Her influence on my life was, in a word, titanic.
She lived with flair. I’ve been observing her life of traveling the world, and music, and cool, eccentric friends since I was a little girl. It fascinated me. It spoke to a me I didn’t even know yet. She’d pack a little cooler of fruit, sandwiches, and water and hit the highway from Atlanta all by herself and drive the seven or eight hours to Delray to visit for a few days every now and then. Growing up, I had never seen anyone -- particularly a woman -- do stuff like that. Traveling by herself and loving every minute of it? You still don’t see women (heck, or men for that matter) doing stuff like that very often.
Her life was unencumbered and interesting. She had just one child – the fewest of all my aunts and uncles, probably on both sides. And by the time I came around, my cousin was grown, and my aunt was doing her thing.
After visiting with her friends in Atlanta the week after she passed, I also learned that Aunt Bess had been doing her thing all along, not waiting for retirement or an empty nest. She had a three-girl crew that ran hard in the 70s, 80s, and beyond, traveling all over to concerts – the Commodores, Teddy Pendergrass, James Brown. They flew to Atlantic City where they donned minks and fancy clothes like they’d seen people do on TV, and they hung out in the casino until the wee hours of the morning while one of their homegirls tried her hand at the blackjack table.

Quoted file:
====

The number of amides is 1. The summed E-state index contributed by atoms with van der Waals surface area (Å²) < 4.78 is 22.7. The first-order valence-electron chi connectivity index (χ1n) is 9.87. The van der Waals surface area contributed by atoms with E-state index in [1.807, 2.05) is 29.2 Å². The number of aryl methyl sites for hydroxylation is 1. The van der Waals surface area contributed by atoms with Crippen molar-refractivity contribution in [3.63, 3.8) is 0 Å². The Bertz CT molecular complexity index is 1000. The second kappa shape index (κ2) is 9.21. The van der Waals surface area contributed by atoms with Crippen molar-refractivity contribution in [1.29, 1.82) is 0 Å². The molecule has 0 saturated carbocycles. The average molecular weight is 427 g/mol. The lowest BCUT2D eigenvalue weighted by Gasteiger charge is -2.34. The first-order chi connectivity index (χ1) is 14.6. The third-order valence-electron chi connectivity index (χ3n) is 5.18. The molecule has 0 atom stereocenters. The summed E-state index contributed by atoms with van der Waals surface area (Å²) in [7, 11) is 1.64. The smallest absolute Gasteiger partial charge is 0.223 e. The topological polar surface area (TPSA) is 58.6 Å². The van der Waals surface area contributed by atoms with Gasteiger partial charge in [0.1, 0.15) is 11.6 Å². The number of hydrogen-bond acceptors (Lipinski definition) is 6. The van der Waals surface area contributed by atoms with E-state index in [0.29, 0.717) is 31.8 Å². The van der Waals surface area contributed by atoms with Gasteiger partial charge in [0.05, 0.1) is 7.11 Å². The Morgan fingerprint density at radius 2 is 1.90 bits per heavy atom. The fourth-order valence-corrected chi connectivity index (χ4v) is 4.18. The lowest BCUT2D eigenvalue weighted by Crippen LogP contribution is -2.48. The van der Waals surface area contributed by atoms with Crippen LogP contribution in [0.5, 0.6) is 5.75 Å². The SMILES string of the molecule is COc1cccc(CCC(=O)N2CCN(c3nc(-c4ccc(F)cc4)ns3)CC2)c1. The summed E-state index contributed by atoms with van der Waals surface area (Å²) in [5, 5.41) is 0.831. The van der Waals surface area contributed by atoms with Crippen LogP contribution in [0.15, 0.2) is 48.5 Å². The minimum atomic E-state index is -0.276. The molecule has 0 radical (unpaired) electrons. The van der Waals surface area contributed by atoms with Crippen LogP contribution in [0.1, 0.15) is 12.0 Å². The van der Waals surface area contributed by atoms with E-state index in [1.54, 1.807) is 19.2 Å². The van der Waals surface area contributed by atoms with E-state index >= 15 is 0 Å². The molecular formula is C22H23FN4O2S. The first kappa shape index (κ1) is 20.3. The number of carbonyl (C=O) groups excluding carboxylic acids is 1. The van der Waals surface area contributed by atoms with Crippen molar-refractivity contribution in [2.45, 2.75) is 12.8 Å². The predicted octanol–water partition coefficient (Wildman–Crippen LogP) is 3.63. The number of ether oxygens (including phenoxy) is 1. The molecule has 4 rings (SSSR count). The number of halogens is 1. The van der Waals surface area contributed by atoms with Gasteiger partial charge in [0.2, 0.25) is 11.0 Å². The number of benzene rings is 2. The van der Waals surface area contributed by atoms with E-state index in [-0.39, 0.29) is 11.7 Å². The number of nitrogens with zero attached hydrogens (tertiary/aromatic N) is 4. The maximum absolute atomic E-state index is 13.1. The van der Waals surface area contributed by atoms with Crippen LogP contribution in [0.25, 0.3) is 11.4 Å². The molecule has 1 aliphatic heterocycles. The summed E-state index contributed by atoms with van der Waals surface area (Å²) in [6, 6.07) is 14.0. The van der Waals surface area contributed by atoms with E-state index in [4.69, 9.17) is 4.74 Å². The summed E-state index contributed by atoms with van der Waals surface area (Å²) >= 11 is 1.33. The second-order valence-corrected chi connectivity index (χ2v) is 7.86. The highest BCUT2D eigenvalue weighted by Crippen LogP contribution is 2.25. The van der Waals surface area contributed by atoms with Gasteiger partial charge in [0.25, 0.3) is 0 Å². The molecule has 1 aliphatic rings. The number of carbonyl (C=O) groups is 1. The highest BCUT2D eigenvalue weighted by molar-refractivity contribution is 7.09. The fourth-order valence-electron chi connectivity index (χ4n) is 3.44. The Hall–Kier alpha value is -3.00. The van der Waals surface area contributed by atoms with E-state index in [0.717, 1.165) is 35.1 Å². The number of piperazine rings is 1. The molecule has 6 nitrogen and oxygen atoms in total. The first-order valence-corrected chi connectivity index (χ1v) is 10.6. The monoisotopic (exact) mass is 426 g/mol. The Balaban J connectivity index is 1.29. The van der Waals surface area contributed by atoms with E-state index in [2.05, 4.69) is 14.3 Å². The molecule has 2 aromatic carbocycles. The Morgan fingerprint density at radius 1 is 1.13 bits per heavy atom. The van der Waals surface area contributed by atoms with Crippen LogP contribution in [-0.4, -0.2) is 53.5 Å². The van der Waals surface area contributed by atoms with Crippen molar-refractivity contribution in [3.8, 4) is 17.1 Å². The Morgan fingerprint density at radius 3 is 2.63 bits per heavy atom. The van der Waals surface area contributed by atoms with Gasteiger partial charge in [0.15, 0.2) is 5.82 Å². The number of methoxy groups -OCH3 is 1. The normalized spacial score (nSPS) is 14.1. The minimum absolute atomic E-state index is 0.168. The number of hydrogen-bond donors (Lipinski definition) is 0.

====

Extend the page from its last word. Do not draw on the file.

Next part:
She showed us pictures and told us stories about Switzerland and Italy and a bunch of other places that people I knew just didn’t go. And still don’t. And wouldn’t if the opportunity arose.
Sometimes when Aunt Bess visited Delray when I was a kid, she would invite a friend of hers over to the house, a masseuse from Ft. Lauderdale. He would set up his table in what we called “the back kitchen,” a curtain went up, and they disappeared for hours. I didn’t know anyone that got massages, let alone from a friend who did house calls. It was neat and mysterious.
My aunt was sexy, classy, confident, real, adventurous, kind, fun, unique, and fully aware of her prowess and power.
While I was in college, she sent me a care package unlike what most students probably receive. It was full of CDs she had made for me of music she was checking out -- Tupac, Trick Daddy, Jay-Z, and more. (For context, at the time she was in her 50s.) Not to mention, my love for Prince stems from this woman.
Our last hurrah -- a week in New Orleans, October 2011. A year before she died. It was her first and last visit to the Crescent City. Her last trip.
|Aunt Bess in NOLA, October 2011|
Each morning, we set out and Aunt Bess was dressed more fashionably than I could manage on my best day. Her long beautiful dreadlocks were gone, along with much of her prized curves. Yet, she still managed to invoke Maya Angelou’s “Phenomenal Woman” in every step she took. If it wasn’t for the illness, she wouldn’t have had to retire to the room early each evening to recuperate. Otherwise, she would have been dancing well into the night with me and my sister.
She is intensely missed.
I take her memory -- and the memory of all the others that have gone on -- into my 32nd year.
Savor the day.
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Toast to 28